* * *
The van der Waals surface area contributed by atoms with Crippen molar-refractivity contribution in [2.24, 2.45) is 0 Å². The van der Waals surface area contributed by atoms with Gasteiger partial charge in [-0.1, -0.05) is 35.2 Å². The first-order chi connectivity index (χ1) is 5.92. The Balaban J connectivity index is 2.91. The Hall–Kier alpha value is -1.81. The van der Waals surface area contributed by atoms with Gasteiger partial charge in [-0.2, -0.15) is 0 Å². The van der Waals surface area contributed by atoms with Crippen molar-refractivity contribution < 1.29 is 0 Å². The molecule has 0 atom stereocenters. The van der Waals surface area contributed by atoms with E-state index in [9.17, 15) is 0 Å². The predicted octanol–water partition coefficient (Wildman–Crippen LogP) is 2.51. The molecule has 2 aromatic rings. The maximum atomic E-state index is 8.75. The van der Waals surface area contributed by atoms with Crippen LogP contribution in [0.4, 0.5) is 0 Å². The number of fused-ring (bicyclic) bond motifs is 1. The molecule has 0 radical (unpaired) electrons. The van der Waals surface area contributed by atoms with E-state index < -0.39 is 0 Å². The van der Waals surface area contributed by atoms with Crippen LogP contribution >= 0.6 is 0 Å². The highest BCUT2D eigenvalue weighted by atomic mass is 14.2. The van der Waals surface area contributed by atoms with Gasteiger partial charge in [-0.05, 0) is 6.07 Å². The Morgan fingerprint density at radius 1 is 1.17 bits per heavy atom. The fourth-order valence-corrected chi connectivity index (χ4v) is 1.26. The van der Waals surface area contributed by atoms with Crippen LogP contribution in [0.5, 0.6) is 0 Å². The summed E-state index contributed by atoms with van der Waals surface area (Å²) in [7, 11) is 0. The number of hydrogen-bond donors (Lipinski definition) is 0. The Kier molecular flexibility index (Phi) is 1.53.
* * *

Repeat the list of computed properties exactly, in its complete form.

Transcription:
The van der Waals surface area contributed by atoms with Crippen molar-refractivity contribution in [2.24, 2.45) is 0 Å². The van der Waals surface area contributed by atoms with Gasteiger partial charge in [-0.1, -0.05) is 35.2 Å². The first-order chi connectivity index (χ1) is 5.92. The Balaban J connectivity index is 2.91. The Hall–Kier alpha value is -1.81. The van der Waals surface area contributed by atoms with Gasteiger partial charge in [-0.2, -0.15) is 0 Å². The van der Waals surface area contributed by atoms with Crippen molar-refractivity contribution < 1.29 is 0 Å². The molecule has 0 atom stereocenters. The van der Waals surface area contributed by atoms with E-state index in [9.17, 15) is 0 Å². The predicted octanol–water partition coefficient (Wildman–Crippen LogP) is 2.51. The molecule has 2 aromatic rings. The maximum atomic E-state index is 8.75. The van der Waals surface area contributed by atoms with Crippen LogP contribution in [0.4, 0.5) is 0 Å². The number of fused-ring (bicyclic) bond motifs is 1. The molecule has 0 radical (unpaired) electrons. The van der Waals surface area contributed by atoms with E-state index < -0.39 is 0 Å². The van der Waals surface area contributed by atoms with Crippen LogP contribution >= 0.6 is 0 Å². The highest BCUT2D eigenvalue weighted by atomic mass is 14.2. The van der Waals surface area contributed by atoms with Gasteiger partial charge in [-0.05, 0) is 6.07 Å². The Morgan fingerprint density at radius 1 is 1.17 bits per heavy atom. The fourth-order valence-corrected chi connectivity index (χ4v) is 1.26. The van der Waals surface area contributed by atoms with Crippen LogP contribution in [0.5, 0.6) is 0 Å². The summed E-state index contributed by atoms with van der Waals surface area (Å²) in [7, 11) is 0. The number of hydrogen-bond donors (Lipinski definition) is 0. The Kier molecular flexibility index (Phi) is 1.53.